Tips for Month of the Military Child

In April, we celebrate the children of active duty service members. Whether you work in a school, child development center, or youth center, there are many engaging activities available to highlight their unique strengths as military kids and celebrate what makes their military families special.

Here are some suggested activities for April’s Month of the Military Child:

  • Spirit Week: For one week in April, conduct military-themed activities each day of the week. You can plan a spirit week around Purple Up Day (April 15th), along with additional military theme days, such as Red, White, and Blue Day, Camouflage Day, Military Hat Day, and Military Show & Tell Day.
  • School Morning Announcements: Ask students to participate in morning announcements by reading a military fact or a military trivia question. Provide students the fact or trivia question the day before to allow students to practice at home. To ease students’ nervousness, offer to stay with the student during the announcements as friendly support.
  • Arts & Crafts: Engage students in creating posters and drawings about military life or ask them to identify positive traits about military children (e.g., brave). Display artwork on bulletin boards or blank walls. Show students how to create and design paper parachutes, using coffee filters and pipe cleaners. If your site has a calendar of events, ask if you can offer an arts & crafts activity during a special event.
  • S. Map Bulletin Board: Find a map of the United States and post it on a bulletin board. Ask students to find where they lived prior to living in their current home. Use different colored push pins or thumbtacks to mark the cities and states. If serving children of multiple ages, select a color to represent each age group/grade level and create a map legend for each color. You can include staff who are service members themselves or are military spouses, on the map as well.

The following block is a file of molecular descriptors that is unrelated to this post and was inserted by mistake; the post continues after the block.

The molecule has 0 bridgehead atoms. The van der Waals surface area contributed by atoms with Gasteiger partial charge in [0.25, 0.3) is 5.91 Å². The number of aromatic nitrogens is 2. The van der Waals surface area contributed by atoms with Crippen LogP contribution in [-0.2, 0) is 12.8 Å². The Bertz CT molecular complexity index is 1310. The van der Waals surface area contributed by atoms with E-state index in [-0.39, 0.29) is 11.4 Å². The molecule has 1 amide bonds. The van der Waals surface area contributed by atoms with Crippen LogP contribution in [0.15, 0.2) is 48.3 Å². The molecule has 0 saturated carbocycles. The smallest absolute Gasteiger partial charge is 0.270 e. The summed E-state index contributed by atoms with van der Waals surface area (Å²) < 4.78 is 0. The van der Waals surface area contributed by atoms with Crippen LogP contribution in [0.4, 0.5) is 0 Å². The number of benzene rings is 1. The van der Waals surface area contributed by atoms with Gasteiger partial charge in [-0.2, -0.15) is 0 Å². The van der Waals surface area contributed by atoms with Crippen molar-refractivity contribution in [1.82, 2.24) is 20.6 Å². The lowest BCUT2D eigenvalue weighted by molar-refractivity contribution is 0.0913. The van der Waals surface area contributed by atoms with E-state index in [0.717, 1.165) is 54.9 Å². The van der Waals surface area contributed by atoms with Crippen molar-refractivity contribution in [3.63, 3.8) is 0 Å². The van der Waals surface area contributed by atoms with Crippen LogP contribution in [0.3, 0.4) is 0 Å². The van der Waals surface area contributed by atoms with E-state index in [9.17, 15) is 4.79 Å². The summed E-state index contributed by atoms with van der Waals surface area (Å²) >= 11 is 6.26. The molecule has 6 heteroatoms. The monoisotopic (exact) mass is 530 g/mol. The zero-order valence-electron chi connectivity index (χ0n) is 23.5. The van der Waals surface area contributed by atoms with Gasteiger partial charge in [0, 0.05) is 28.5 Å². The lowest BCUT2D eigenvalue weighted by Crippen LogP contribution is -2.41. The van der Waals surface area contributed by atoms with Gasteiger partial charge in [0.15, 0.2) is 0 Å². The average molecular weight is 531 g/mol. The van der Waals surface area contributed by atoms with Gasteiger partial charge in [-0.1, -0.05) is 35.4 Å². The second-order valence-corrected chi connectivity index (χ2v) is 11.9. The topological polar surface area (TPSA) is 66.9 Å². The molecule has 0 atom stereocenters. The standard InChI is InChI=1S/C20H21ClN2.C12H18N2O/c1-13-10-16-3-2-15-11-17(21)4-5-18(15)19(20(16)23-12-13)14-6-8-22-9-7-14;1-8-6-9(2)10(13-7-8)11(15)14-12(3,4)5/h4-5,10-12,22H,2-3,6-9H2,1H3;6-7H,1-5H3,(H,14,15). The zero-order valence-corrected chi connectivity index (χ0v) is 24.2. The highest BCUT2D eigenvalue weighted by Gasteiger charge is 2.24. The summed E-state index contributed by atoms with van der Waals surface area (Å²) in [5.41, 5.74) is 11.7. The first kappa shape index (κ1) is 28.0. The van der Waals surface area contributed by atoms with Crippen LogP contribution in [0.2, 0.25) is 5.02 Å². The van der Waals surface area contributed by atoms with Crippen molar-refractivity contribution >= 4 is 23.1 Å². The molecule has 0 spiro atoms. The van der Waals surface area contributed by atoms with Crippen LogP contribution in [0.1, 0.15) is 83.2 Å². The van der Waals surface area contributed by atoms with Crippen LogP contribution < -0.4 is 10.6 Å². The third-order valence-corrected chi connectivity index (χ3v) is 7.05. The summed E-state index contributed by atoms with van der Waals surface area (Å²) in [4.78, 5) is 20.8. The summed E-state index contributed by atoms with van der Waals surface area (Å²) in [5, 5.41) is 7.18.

• Military Board Game: Create a board game with questions that highlight various aspects of military life (e.g., deployment, moving). Use popular board games as inspiration for your game’s design (e.g., Candy Land).
  • Special Guests: If your site allows outside visitors, invite service member parents to come and eat lunch with their children one day in April. You could also request the installation’s military band or chorus to come and perform for the children.

If you are a part of a military community, you can see what events are planned near you by searching for events with the base Public Affairs office, Military Family Readiness Centers, Department of Defense Dependent School admin offices, and on-base Child Development Centers.

Activities may also be listed at Morale Welfare and Recreation (MWR) Centers at military installations overseas and stateside. The official sites for all these organizations often post calendars of upcoming events and programs.

Whether your organization is military-associated or not, it’s important to honor the sacrifices made by military families worldwide and emphasize the experience of military children serving at home and overseas.

Additional Articles on Supporting Children:

Related Articles

Leave a Reply

Your email address will not be published.